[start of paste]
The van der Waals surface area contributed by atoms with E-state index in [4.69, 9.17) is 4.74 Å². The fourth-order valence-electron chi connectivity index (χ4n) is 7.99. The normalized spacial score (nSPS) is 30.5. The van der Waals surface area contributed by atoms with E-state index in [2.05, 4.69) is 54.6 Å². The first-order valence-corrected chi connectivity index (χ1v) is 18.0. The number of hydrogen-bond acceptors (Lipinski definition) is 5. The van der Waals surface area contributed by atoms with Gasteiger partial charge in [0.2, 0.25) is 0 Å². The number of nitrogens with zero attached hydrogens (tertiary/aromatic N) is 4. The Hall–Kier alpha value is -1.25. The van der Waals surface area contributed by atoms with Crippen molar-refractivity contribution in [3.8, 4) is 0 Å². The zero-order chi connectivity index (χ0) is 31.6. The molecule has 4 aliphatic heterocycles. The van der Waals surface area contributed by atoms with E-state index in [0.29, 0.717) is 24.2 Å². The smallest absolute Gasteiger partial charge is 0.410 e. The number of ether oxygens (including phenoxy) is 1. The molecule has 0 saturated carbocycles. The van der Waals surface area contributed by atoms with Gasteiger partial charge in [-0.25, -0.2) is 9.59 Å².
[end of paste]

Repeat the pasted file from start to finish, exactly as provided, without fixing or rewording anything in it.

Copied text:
The van der Waals surface area contributed by atoms with E-state index in [4.69, 9.17) is 4.74 Å². The fourth-order valence-electron chi connectivity index (χ4n) is 7.99. The normalized spacial score (nSPS) is 30.5. The van der Waals surface area contributed by atoms with E-state index in [2.05, 4.69) is 54.6 Å². The first-order valence-corrected chi connectivity index (χ1v) is 18.0. The number of hydrogen-bond acceptors (Lipinski definition) is 5. The van der Waals surface area contributed by atoms with Gasteiger partial charge in [0.2, 0.25) is 0 Å². The number of nitrogens with zero attached hydrogens (tertiary/aromatic N) is 4. The Hall–Kier alpha value is -1.25. The van der Waals surface area contributed by atoms with Crippen molar-refractivity contribution in [3.8, 4) is 0 Å². The zero-order chi connectivity index (χ0) is 31.6. The molecule has 4 aliphatic heterocycles. The van der Waals surface area contributed by atoms with E-state index in [0.29, 0.717) is 24.2 Å². The smallest absolute Gasteiger partial charge is 0.410 e. The number of ether oxygens (including phenoxy) is 1. The molecule has 0 saturated carbocycles. The van der Waals surface area contributed by atoms with Gasteiger partial charge in [-0.25, -0.2) is 9.59 Å².